Horse Isle 3: Big Book of Breeds
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Big Book of Breeds
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[ INDEX ] Equine Type: Horse Breed: Knabstrup (Knab)   [ PREV ] [ NEXT ]
The Knabstrup (also known as Knabstrupper) is a European horse breed, originated in Denmark, which is known for its spotted coat. It is named after "Knabstrupgaard Manor", where the breed was first created. In May 1812, the owner of the manor, a man named Villars Lunn, bought a uniquely spotted-colored mare called Flaebe. Besides her unique color, Flaebe was also famous at the time for her impressive stamina, and her willingness to work.

Because of her uniqueness, Flaebe was crossed with a Frederiksborg stallion, and became the foundation mare of the Knabstrup breed. She gave birth to a colt who was named "The Flaebestallion". Similarly to his mother, The Flaebestallion also had a uniquely spotted coat color. He became the foundation sire of the Knabstrup breed.

Knabstruppers became known for their stamina and speed, which is why the Danish officers of that time decided to ride them to the First Schelswig War. Unfortunately, the strikingly colorful coats of their horses made them visible to the enemy snipers, which led to many casualties on the Danish frontlines. Denmark did win the war eventually, but their Knabstrup horses were never again used for fighting.

By the 1870s there weren't many Knabstrup Horses in Denmark, which led to excessive inbreeding, an issue that resulted in horses of lesser quality. Because of that, the breed lost its prestige, and their numbers dwindled. Only devoted Knabstrup breeders made sure the breed won't go extinct, but the number of Knabstrups remained small.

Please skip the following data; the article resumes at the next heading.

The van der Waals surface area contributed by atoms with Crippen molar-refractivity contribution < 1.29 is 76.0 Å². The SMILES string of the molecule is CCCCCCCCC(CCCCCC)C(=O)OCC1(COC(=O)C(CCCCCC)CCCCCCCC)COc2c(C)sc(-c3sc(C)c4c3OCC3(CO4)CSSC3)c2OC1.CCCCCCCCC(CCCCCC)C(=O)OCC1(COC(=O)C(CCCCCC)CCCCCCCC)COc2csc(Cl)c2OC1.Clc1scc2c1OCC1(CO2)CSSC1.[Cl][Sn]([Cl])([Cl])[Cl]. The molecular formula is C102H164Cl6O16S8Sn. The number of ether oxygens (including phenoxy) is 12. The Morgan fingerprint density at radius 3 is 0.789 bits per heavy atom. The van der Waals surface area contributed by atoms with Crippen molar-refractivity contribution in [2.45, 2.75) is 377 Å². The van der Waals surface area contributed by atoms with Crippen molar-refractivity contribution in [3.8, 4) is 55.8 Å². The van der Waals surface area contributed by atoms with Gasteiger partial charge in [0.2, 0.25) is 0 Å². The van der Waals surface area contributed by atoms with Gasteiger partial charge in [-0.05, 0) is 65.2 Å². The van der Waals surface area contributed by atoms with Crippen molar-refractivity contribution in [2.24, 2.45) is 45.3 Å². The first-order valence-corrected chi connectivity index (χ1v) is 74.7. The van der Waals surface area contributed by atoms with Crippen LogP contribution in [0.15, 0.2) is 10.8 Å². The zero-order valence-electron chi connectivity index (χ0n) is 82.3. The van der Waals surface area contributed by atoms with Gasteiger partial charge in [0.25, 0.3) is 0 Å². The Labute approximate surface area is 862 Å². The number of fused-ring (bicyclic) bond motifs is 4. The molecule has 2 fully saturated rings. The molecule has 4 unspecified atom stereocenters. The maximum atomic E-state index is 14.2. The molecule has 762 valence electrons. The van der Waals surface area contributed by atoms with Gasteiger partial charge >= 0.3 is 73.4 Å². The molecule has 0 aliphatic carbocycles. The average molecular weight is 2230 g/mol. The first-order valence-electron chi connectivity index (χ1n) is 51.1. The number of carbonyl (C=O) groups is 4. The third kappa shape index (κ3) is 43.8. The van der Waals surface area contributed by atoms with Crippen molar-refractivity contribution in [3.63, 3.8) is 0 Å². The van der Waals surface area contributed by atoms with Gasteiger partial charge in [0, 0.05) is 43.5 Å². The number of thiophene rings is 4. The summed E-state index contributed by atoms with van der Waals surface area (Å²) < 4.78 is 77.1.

The inbreeding issue lasted until the 1970s, when Knabstrup breeders decided to cross their Knabstrups with horses of other breeds to stop the ongoing inbreeding. For example, breeder Frede Nielsen imported three Appaloosa stallions from the USA to Denmark, in order to incorporate new blood into the Knabstrup breed while ensuring that the offspring will have a spotted coat. Another approach, taken by other breeders, was to cross their Knabstrup horses with European warmbloods, mainly Trakehners and Holsteiners. This created more athletic Knabstrup horses, that were better suited for show jumping and dressage.

Today, the Knabstrup is still considered a rare breed, but the number of Knabstrups is increasing, mainly because of their potential in show-jumping and dressage.

Knabstrups stand between 14.2hh to 17hh, but their average height is usually 15.1hh to 16hh. They are primarily bay, brown, black, or chestnut in color, though other colors can be found as well. Coat colors of grey, piebald, and skewbald are forbidden from registering and breeding. Knabstrups come in all versions of leopard coats, and even though solid-colored individuals exist, they must breed only with spotted Knabstrups.

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